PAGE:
And no, this is not a link to an earlier TPS report post. Click here to read about what makes a successful organization. Point by point, John Persico challenges conventional wisdom and inspires us to take a critical eye to how we manage. I know I took a hard look at myself after this one. Congratulations, John, you have earned yourself a place on the coveted right panel of the Its more fun than a TPS report blog. Unless I forget.
The article can best be summarized by the five pillars of success for organizations, which are: Dissent, Openness to criticism, Mutant employees, Examining the unknowable and unthinkable, and Looking for our blind spots. All of these things are extremely important, but the two I would highlight here are Examining the unknowable and unthinkable and actively looking for our blind spots. How, often, when challenged, are people quick to gloss over a potential weakness by saying ‘no, we’ve covered that because of x,’ and a the debate ceases. All of the things Persico mentions fit in very nicely with the human proclivity for the status quo bias.
He takes on a number of things that are considered standard practice. For example, he challenges, albeit indirectly, traditional job interviews and performance assessment/management. Plus, he unleashes my personal favorite quote:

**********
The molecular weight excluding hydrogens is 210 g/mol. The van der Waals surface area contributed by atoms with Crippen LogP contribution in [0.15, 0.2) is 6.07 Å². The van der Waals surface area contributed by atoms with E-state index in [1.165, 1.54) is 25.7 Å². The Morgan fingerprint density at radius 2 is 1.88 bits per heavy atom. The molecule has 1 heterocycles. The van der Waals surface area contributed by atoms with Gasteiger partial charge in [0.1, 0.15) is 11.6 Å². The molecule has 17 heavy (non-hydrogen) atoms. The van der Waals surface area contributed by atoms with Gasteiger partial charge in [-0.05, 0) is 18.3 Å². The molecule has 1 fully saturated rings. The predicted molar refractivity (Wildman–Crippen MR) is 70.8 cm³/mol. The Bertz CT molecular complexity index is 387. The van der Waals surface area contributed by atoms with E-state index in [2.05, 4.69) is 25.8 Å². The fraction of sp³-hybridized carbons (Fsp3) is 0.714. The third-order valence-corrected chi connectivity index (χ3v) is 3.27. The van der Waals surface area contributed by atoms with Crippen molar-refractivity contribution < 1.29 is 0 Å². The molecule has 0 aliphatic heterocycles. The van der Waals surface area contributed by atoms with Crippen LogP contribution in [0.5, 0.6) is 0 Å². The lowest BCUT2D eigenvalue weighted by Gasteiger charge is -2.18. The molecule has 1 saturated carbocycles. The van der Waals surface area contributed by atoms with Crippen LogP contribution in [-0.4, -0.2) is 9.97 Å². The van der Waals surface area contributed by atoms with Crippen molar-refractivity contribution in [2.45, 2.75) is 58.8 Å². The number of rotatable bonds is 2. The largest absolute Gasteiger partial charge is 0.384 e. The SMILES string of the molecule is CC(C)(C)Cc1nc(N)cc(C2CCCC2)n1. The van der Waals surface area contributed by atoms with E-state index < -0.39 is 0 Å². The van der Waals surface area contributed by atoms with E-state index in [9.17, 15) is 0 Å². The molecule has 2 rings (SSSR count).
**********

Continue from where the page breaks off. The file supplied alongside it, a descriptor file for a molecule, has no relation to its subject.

“Do you surround yourself with people who like and agree with you? How open are you to criticism and argument? Do you always get the final say? Can you change your mind? When was the last time you gave in to someone else and changed a decision you had previously made? Are you always right?” (my emphasis).
I think this also fits nicely into the debate over professional certifications including this post by T. Cummins (along with comment from yours truly). People can become very complacent, and very happy that they know a lot of stuff. However, business conditions are always changing, and what you knew last year will only help you a little for this year. More important is the fluid intelligence of which I mentioned earlier, which will allow you to solve new problems as they arise. Check back over the next few days when all of this is tied to other thoughts on leadership.